Lee noted that the money to support marketing and outreach for the 39 states in the Federally-facilitated Marketplace is available through the federal plan assessments that are collected for this purpose. They are projected to amount to $1.2 billion in 2018.
“We believe that facts and evidence should drive policy, and have shared our findings with the Trump Administration,” Lee said, noting that Covered California has provided this report to Health and Human Services Secretary Tom Price and Centers for Medicare and Medicaid Services Administrator Seema Verma (http://www.coveredca.com/news/pdfs/CoverdCA_Ltr_to_Admin_Verma-9-12-17.pdf.)
In addition, Covered California joined with the 11 other state-based marketplaces to suggest several strategies to immediately help strengthen and stabilize the individual market. “Health plans and local markets need definitive clarity that the cost-sharing reduction subsidies will be funded for the coming years, and there should be strong consideration to putting in place a national reinsurance program,” said Lee. (The Aug. 29 letter can be viewed here: http://www.nashp.org/wp-content/uploads/2017/01/HELP-Letter_SBMsandSBMFPs_Aug2017.pdf.)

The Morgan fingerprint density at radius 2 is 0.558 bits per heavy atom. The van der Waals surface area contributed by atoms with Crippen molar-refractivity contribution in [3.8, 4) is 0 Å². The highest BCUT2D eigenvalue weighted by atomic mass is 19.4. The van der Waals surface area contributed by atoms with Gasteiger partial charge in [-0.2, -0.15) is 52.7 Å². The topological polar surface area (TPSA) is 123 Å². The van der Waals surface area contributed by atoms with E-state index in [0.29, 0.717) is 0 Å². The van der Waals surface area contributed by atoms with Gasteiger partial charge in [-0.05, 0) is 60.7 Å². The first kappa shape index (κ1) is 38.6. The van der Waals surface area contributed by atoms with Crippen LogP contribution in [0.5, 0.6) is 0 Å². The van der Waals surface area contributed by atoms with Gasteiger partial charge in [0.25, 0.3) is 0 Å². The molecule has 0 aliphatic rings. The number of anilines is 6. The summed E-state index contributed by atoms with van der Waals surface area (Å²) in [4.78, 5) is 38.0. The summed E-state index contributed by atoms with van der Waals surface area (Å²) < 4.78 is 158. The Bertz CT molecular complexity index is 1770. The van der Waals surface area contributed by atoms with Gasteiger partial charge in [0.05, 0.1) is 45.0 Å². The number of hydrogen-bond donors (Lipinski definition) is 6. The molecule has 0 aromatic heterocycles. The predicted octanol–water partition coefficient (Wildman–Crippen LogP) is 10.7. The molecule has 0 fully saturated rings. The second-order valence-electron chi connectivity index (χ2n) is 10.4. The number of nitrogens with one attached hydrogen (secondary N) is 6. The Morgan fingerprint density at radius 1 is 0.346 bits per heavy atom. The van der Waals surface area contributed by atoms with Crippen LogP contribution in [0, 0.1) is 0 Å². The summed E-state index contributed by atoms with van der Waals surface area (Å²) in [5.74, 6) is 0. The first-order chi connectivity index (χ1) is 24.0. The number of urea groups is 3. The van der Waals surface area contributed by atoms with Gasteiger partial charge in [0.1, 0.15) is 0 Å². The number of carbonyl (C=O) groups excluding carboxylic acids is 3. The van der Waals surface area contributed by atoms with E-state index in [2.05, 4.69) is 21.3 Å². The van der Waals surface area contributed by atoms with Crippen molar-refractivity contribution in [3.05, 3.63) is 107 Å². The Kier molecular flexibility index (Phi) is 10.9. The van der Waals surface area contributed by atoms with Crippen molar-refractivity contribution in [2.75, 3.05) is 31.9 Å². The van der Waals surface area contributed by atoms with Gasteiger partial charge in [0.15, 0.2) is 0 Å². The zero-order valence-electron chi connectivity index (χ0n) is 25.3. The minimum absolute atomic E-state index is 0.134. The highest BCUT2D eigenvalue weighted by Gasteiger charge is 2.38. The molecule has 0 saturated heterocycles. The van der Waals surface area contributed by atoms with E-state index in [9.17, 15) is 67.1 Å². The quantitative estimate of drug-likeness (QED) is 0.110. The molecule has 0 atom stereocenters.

Panelists at the forum included Kevin Patterson, CEO of Connect for Health Colorado; Christopher Graves, president and founder of the Ogilvy Center for Behavioral Science; and Janet Trautwein, executive vice president and CEO of the National Association of Health Underwriters (NAHU).
“We have seen the power of targeted marketing in Colorado, where we have a stable market thanks to enrolling the healthiest consumer pool in the nation,” Patterson said. “The research shows we still have work to do on making sure consumers know about the financial help that helps bring health care coverage within reach.”